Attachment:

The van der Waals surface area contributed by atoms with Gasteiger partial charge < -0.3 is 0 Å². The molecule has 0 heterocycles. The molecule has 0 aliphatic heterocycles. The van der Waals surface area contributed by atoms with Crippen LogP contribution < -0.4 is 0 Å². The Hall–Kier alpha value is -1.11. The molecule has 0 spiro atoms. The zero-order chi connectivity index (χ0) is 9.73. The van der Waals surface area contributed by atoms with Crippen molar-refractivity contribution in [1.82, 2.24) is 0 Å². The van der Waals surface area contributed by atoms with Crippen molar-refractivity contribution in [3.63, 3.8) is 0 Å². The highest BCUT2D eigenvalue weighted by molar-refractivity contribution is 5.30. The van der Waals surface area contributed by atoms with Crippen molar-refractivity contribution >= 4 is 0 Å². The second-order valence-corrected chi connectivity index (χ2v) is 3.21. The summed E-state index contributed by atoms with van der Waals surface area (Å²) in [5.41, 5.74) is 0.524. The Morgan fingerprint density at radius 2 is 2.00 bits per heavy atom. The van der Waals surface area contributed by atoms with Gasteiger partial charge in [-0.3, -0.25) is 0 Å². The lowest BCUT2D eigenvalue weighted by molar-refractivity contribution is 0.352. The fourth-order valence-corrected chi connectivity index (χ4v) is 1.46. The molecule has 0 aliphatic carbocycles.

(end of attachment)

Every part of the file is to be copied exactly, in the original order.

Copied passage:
The van der Waals surface area contributed by atoms with Gasteiger partial charge < -0.3 is 0 Å². The molecule has 0 heterocycles. The molecule has 0 aliphatic heterocycles. The van der Waals surface area contributed by atoms with Crippen LogP contribution < -0.4 is 0 Å². The Hall–Kier alpha value is -1.11. The molecule has 0 spiro atoms. The zero-order chi connectivity index (χ0) is 9.73. The van der Waals surface area contributed by atoms with Crippen molar-refractivity contribution in [1.82, 2.24) is 0 Å². The van der Waals surface area contributed by atoms with Crippen molar-refractivity contribution in [3.63, 3.8) is 0 Å². The highest BCUT2D eigenvalue weighted by molar-refractivity contribution is 5.30. The van der Waals surface area contributed by atoms with Crippen molar-refractivity contribution >= 4 is 0 Å². The second-order valence-corrected chi connectivity index (χ2v) is 3.21. The summed E-state index contributed by atoms with van der Waals surface area (Å²) in [5.41, 5.74) is 0.524. The Morgan fingerprint density at radius 2 is 2.00 bits per heavy atom. The van der Waals surface area contributed by atoms with Gasteiger partial charge in [-0.3, -0.25) is 0 Å². The lowest BCUT2D eigenvalue weighted by molar-refractivity contribution is 0.352. The fourth-order valence-corrected chi connectivity index (χ4v) is 1.46. The molecule has 0 aliphatic carbocycles.